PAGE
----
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Four seeking Democratic nomination for lieutenant governor

OKLAHOMA CITY (AP) _ Two term-limited state lawmakers, a former congressional aide and a political unknown are seeking the Democratic nomination for lieutenant governor in one of the most competitive races in the July 25 primary election.

Oklahoma's second highest executive position is wide open after three-term Republican Lt. Gov. Mary Fallin's decision to step down and run for Congress. Candidates to replace her are spending record amounts of money to win election to a job they say could be more important than at any time in state history.

The lieutenant governor's role as president of the Senate and a tiebreaker in the 48-member body means the officeholder can turn the Senate in his party's favor in case of a 24-24 tie. Candidates believe the Senate could be evenly divided between Democrats and Republicans after this fall's round of legislative elections. Democrats currently hold a 25-23 majority.

The Democratic candidates are House Minority Leader Jari Askins of Duncan, Sen. Cal Hobson of Lexington, Pete Regan of Afton and Jim Rogers of Midwest City. The winner of the Democratic primary will meet the winner of the Republican primary and an independent candidate in the Nov. 7 general election.

Askins, wrapping up a 12-year career in the Oklahoma House, said the job of lieutenant governor is more than serving on the Tourism Commission and casting tie-breaking votes as president of the Senate.

``I think the ability to be an advocate for the people of Oklahoma is unlimited,'' she said.

Askins, 53, said economic development in the Duncan area has been an important part of her work as a state representative. ``As lieutenant governor, I would be a voice for the other communities in the state,'' Askins said.

She said she wants to create a children's cabinet, made up of child welfare advocates throughout state government, to help protect Oklahoma children from abuse, neglect and poverty. Oklahoma is one of the leading states in the number of children who go to bed hungry, Askins said.

A former chairman of the Pardon and Parole Board and special district judge in Stephens County, Askins said she values public service more than political power.

Hobson, 61, is a former president pro tem of the Senate who has served 28 years in the Legislature, 16 of them in the Senate. His legislative record includes creation of the Oklahoma Higher Learning Access Program, which pays college tuition for high school students who have good grades and stay out of trouble, and the law that created the Oklahoma lottery.

``I'm not through doing those things,'' Hobson said. ``I don't want to miss out in what could be the best decade in the history of the state.''

Hobson, who retired from the Oklahoma Air National Guard in 1999, said he wants to help build a more diverse economy through initiatives like a state research endowment and proposed cancer and diabetes centers.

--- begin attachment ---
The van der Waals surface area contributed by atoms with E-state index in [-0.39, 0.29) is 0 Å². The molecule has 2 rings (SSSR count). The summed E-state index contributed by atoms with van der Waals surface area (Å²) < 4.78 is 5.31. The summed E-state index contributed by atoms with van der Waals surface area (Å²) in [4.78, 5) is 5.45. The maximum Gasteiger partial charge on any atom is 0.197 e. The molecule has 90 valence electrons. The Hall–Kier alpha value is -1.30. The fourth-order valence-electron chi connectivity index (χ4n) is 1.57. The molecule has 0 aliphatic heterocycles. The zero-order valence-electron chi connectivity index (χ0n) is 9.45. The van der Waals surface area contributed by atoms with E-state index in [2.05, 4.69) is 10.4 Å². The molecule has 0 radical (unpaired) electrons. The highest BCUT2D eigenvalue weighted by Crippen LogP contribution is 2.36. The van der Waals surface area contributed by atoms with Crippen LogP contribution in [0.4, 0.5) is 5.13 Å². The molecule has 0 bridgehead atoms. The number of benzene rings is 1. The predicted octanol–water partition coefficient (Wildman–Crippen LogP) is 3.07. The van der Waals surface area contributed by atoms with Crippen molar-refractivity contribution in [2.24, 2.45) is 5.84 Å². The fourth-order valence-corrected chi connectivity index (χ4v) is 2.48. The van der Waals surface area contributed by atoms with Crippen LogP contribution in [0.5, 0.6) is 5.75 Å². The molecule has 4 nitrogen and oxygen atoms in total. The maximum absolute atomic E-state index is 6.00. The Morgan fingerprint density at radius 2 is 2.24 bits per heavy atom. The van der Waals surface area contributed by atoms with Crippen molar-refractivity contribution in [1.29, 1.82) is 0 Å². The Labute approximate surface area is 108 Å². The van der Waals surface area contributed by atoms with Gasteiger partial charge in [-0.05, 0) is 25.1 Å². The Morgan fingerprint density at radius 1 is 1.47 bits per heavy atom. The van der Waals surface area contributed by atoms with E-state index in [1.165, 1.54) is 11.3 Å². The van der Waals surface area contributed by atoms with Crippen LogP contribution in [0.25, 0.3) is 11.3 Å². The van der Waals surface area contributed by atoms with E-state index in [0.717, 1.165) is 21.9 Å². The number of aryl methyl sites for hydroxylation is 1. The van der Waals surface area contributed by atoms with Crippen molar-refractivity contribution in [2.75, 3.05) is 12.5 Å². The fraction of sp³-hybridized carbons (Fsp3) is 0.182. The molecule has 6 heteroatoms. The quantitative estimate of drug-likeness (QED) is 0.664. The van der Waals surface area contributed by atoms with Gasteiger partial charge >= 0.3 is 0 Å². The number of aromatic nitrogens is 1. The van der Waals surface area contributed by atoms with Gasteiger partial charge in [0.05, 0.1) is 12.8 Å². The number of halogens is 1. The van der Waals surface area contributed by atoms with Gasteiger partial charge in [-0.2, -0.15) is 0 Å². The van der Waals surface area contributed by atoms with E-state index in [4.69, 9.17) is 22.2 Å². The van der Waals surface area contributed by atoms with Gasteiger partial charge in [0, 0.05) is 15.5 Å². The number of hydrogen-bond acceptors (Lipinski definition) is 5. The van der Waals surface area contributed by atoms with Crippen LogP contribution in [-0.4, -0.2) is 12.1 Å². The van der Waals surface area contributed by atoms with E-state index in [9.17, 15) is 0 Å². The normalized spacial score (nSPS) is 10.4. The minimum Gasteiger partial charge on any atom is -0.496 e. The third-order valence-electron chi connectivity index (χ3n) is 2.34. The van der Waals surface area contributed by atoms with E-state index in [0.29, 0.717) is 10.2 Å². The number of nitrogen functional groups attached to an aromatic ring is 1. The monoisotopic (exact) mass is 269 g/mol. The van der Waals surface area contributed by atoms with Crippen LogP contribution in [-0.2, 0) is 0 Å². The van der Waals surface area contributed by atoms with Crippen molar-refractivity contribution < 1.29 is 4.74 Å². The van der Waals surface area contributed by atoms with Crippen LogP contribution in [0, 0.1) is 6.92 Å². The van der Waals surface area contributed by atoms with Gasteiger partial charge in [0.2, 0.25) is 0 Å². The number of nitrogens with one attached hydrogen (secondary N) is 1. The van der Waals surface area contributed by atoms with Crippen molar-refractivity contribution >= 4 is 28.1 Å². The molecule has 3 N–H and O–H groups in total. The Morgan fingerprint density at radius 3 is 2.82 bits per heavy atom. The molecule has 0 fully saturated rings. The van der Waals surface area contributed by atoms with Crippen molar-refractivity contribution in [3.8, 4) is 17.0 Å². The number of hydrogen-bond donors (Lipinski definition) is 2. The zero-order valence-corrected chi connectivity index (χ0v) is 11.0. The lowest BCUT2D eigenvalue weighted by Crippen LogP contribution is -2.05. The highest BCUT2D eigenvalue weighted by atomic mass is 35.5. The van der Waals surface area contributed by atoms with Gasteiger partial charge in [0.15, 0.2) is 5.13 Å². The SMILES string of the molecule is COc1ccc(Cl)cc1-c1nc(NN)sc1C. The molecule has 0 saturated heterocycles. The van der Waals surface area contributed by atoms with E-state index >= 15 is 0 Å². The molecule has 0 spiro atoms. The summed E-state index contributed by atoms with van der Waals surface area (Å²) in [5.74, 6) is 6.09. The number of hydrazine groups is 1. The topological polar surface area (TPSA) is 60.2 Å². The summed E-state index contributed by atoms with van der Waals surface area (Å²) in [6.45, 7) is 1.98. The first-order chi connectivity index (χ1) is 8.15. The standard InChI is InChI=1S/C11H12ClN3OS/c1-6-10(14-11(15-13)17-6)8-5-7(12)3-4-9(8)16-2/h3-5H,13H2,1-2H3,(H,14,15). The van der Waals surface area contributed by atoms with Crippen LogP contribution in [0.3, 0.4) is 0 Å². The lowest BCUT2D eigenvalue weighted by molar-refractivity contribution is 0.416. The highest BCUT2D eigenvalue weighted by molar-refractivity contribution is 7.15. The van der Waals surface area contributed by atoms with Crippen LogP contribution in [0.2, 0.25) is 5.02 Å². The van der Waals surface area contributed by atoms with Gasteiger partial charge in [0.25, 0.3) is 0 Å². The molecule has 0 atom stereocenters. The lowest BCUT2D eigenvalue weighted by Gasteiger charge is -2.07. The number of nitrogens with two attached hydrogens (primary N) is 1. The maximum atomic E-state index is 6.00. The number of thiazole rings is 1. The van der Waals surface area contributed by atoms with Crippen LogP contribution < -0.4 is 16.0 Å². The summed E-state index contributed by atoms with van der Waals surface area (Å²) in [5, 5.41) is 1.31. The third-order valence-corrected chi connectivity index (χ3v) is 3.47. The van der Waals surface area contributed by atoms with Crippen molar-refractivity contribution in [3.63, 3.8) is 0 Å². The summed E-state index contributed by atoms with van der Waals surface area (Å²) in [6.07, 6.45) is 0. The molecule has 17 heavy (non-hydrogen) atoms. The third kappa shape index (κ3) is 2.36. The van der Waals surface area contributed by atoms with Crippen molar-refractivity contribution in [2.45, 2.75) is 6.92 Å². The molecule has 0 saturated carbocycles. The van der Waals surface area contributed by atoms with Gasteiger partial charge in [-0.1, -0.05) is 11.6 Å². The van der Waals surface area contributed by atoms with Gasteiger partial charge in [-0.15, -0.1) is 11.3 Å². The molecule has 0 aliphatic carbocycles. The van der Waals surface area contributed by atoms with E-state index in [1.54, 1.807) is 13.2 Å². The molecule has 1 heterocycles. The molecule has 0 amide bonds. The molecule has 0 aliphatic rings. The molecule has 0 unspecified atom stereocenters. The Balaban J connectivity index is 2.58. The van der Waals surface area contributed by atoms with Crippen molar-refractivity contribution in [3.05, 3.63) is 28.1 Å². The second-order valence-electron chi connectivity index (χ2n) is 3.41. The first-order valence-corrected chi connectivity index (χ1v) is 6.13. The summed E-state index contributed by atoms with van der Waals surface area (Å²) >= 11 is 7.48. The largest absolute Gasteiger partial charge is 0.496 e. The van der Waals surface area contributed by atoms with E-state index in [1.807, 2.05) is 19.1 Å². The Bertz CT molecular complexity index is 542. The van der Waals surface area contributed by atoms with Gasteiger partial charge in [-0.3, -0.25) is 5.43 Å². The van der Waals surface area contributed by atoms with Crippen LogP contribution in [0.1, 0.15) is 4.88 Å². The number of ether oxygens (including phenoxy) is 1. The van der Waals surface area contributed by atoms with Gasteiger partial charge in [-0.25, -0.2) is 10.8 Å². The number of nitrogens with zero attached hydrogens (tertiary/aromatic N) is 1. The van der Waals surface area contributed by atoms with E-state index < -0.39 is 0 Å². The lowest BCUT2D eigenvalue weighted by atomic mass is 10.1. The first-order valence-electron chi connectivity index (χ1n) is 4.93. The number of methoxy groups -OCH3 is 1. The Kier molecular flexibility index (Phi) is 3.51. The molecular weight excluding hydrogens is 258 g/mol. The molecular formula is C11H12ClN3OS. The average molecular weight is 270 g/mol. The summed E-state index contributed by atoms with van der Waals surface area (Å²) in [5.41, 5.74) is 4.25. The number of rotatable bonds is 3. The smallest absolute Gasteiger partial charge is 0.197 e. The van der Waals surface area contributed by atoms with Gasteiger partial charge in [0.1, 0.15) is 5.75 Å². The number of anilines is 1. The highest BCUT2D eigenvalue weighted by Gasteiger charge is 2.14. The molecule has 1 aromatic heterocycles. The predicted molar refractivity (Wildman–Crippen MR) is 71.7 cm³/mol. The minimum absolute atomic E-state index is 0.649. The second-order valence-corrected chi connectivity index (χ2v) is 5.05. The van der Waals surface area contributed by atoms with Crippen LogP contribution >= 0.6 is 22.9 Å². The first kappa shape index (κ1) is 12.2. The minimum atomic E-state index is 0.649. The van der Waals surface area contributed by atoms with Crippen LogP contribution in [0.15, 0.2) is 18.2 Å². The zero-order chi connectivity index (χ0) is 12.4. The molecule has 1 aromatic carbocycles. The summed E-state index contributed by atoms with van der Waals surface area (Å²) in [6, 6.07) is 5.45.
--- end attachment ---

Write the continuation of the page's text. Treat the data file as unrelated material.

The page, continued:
Hobson developed plans that led to construction of the National Sensor Center at Oklahoma State University and the National Weather Center at the University of Oklahoma.

He said the next governor will need a partner to help him get legislation passed in teh House and Senate. ``I think I've shown I know how that works,'' he said.

Regan, former chief of staff to U.S. Rep. Dan Boren, D-Okla., also worked for Boren's father, OU President David Boren, at OU and while he served in the U.S. Senate. The lieutenant governor's race is Regan's first campaign for public office.

``A lot of people think it's a plus that I haven't been in the Legislature,'' said Regan, 36.

An attorney, Regan said the lieutenant governor's job is ``much more than a ceremonial position. I'd like to be an economic ambassador for the entire state.''

Raised in Tulsa with 10 brothers and sisters, Regan said he worked full-time and obtained scholarships and government grants to pay for his education.

``I understand the power education has to transform individual lives,'' Regan said.

He said he was inspired to get involved in public service while attending the University of Central Oklahoma in Edmond and working with former Gov. George Nigh, former president of UCO and co-chair of Regan's campaign.

``Public service is about people and specifically about helping people,'' Regan said.

Rogers, who has run twice for the U.S. Senate in Oklahoma, described himself as a political outsider who accepts no campaign contributions.

``I would like to be elected to this office so that we could have more cooperation between the House and Senate and the lieutenant governor's office and the governor's office for a smoother running government,'' Rogers said.

Rogers, who declined to give his age, is a former physics, math and engineering teacher at colleges in Oklahoma and Wyoming. He said he wants to get rid of special interest groups and have more citizen participation in government.

``I think we need to elect people to political office who are interested in improving the lot of all of the people in the state,'' he said.
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